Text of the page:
Every time I go by it rattles the meat off my bones and gets rocks stuck in my drivechain. And it just completely destroys my tires.
Who the fuck do I complain to?
Would these be suitable for 'cross?
Just buy some fat tires. The reason why Jan Heine insists on 650B is because he rides chipseal and dirt roads all the time, unlike people with actual infrastructure and asphalt roads than can ride 23s and 25s just fine.
>who do I complain to?
Depends where you live and who's responsible for the road, but I expect you'd get the best results by talking to your city/county department of transportation first, then if you don't get the response you want, you raise a stink with your local councilman/commissioner/alderman and at the same time do what you can to make your grievance public.
Hello, I have a question about tyre pressures and weather conditions. I heard somewhere that it's better to underinflate a little bit for rainy weather because whatever and put more air in for dry conditions. But what about when it's hot/cold? I just entered cold season (obviously) and had a little too little air in me wheels, so I went to the gas station and put a bit more. My question is, should I go above the usual limit, since cold air lowers its volume, or rather inflate a bit less in case it would expand when the bike is parked indoors?
Or are the changes microscopic and I should turn my autismus off?
Thanks in advice for the advance.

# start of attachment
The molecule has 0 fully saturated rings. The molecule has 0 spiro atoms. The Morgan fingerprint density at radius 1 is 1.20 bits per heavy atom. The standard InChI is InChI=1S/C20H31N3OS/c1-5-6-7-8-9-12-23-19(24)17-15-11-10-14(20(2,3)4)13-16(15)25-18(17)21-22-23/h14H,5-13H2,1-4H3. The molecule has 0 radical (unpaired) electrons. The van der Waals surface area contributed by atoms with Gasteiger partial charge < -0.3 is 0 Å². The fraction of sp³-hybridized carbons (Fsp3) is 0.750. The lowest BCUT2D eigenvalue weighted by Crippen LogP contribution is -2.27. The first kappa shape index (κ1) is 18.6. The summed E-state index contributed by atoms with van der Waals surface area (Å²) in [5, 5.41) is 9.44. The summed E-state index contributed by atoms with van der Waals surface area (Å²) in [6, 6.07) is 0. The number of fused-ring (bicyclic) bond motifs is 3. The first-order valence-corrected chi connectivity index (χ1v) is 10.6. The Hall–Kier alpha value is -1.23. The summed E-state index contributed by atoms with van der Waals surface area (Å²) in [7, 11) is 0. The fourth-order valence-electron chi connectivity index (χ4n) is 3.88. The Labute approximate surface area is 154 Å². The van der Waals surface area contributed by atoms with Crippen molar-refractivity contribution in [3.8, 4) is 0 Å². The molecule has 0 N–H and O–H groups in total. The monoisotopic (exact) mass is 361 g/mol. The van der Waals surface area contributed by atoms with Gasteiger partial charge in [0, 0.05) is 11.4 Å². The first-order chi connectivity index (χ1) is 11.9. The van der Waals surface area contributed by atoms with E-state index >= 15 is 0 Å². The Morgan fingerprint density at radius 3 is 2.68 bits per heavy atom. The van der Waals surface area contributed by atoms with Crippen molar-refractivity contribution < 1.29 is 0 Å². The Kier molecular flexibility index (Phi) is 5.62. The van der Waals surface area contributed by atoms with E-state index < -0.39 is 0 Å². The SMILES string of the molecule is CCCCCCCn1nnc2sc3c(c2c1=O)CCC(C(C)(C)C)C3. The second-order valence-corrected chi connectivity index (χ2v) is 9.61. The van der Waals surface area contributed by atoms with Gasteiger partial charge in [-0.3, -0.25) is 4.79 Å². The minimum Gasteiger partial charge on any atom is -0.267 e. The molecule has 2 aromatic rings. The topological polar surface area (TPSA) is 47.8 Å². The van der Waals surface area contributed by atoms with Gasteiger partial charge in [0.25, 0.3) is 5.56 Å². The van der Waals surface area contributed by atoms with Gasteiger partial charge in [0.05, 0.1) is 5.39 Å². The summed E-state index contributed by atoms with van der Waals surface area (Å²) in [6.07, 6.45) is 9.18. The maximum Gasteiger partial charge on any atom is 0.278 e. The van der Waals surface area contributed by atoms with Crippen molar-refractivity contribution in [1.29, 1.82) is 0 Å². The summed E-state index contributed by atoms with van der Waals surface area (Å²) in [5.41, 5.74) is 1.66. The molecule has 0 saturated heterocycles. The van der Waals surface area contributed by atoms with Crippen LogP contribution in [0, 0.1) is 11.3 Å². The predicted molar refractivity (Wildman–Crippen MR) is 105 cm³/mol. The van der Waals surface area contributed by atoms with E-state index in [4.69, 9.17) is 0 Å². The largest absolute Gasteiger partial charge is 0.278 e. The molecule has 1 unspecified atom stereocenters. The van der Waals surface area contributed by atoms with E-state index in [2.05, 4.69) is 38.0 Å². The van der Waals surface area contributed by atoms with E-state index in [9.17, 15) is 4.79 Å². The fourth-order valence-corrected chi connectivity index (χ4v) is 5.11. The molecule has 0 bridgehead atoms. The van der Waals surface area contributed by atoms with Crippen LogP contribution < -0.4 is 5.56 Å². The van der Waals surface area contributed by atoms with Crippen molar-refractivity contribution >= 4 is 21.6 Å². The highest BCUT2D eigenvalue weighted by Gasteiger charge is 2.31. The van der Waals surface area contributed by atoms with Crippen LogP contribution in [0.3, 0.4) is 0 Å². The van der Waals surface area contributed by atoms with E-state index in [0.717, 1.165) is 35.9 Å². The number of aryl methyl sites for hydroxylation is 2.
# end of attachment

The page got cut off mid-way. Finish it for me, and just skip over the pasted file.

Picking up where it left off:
Temperature doesn't change quickly enough on the earth's surface to produce noticeable changes in tire pressure. The only time temperature matters to your tires/tubes is if you ride in extreme cold or heat (-20/40 C) - in those conditions rubber surface in contact with the ground feels noticeably stiff or sticky, respectively. And for wet/dry, you benefit from lower tire pressures riding on snow or mud because of the increased surface area, but otherwise it doesn't matter.
It's also worth noting that you can expect your tires to lose pressure very gradually over the course of weeks or months, even if you don't have a discreet leak, because all rubber is slightly porous.
>Little bit of rust on my chain. Replace?
That rust isn't doing any harm. Maybe you could brush it off with some clean lube and a rag. Rust on the rollers is bad, but they look shiny.
Chains should be replaced when cumulative wear between the bushings/plates and the pins causes the chain to stretch.